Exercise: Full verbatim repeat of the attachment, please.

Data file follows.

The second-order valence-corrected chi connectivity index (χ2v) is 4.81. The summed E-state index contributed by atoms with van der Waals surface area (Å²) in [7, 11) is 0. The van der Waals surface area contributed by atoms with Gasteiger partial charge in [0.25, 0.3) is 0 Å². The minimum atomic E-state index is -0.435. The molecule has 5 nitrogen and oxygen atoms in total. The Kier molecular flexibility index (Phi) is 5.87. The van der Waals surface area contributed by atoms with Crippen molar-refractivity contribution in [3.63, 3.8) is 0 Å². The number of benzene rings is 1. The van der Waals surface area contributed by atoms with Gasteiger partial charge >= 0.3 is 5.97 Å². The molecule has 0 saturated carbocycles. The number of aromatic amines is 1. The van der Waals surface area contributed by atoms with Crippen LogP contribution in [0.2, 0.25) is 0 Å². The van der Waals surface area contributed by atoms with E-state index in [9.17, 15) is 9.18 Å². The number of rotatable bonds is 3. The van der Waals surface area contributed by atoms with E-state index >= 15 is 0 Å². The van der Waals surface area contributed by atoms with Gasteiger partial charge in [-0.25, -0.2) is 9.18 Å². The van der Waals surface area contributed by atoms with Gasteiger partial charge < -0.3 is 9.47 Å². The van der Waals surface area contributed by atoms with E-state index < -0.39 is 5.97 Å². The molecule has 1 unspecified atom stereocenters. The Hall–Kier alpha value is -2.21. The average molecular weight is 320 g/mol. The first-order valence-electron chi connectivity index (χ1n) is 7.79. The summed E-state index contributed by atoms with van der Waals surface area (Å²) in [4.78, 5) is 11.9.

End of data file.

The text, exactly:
The second-order valence-corrected chi connectivity index (χ2v) is 4.81. The summed E-state index contributed by atoms with van der Waals surface area (Å²) in [7, 11) is 0. The van der Waals surface area contributed by atoms with Gasteiger partial charge in [0.25, 0.3) is 0 Å². The minimum atomic E-state index is -0.435. The molecule has 5 nitrogen and oxygen atoms in total. The Kier molecular flexibility index (Phi) is 5.87. The van der Waals surface area contributed by atoms with Crippen molar-refractivity contribution in [3.63, 3.8) is 0 Å². The number of benzene rings is 1. The van der Waals surface area contributed by atoms with Gasteiger partial charge >= 0.3 is 5.97 Å². The molecule has 0 saturated carbocycles. The number of aromatic amines is 1. The van der Waals surface area contributed by atoms with Crippen LogP contribution in [0.2, 0.25) is 0 Å². The van der Waals surface area contributed by atoms with E-state index in [9.17, 15) is 9.18 Å². The number of rotatable bonds is 3. The van der Waals surface area contributed by atoms with E-state index >= 15 is 0 Å². The van der Waals surface area contributed by atoms with Gasteiger partial charge in [-0.25, -0.2) is 9.18 Å². The van der Waals surface area contributed by atoms with Gasteiger partial charge < -0.3 is 9.47 Å². The van der Waals surface area contributed by atoms with E-state index < -0.39 is 5.97 Å². The molecule has 1 unspecified atom stereocenters. The Hall–Kier alpha value is -2.21. The average molecular weight is 320 g/mol. The first-order valence-electron chi connectivity index (χ1n) is 7.79. The summed E-state index contributed by atoms with van der Waals surface area (Å²) in [4.78, 5) is 11.9.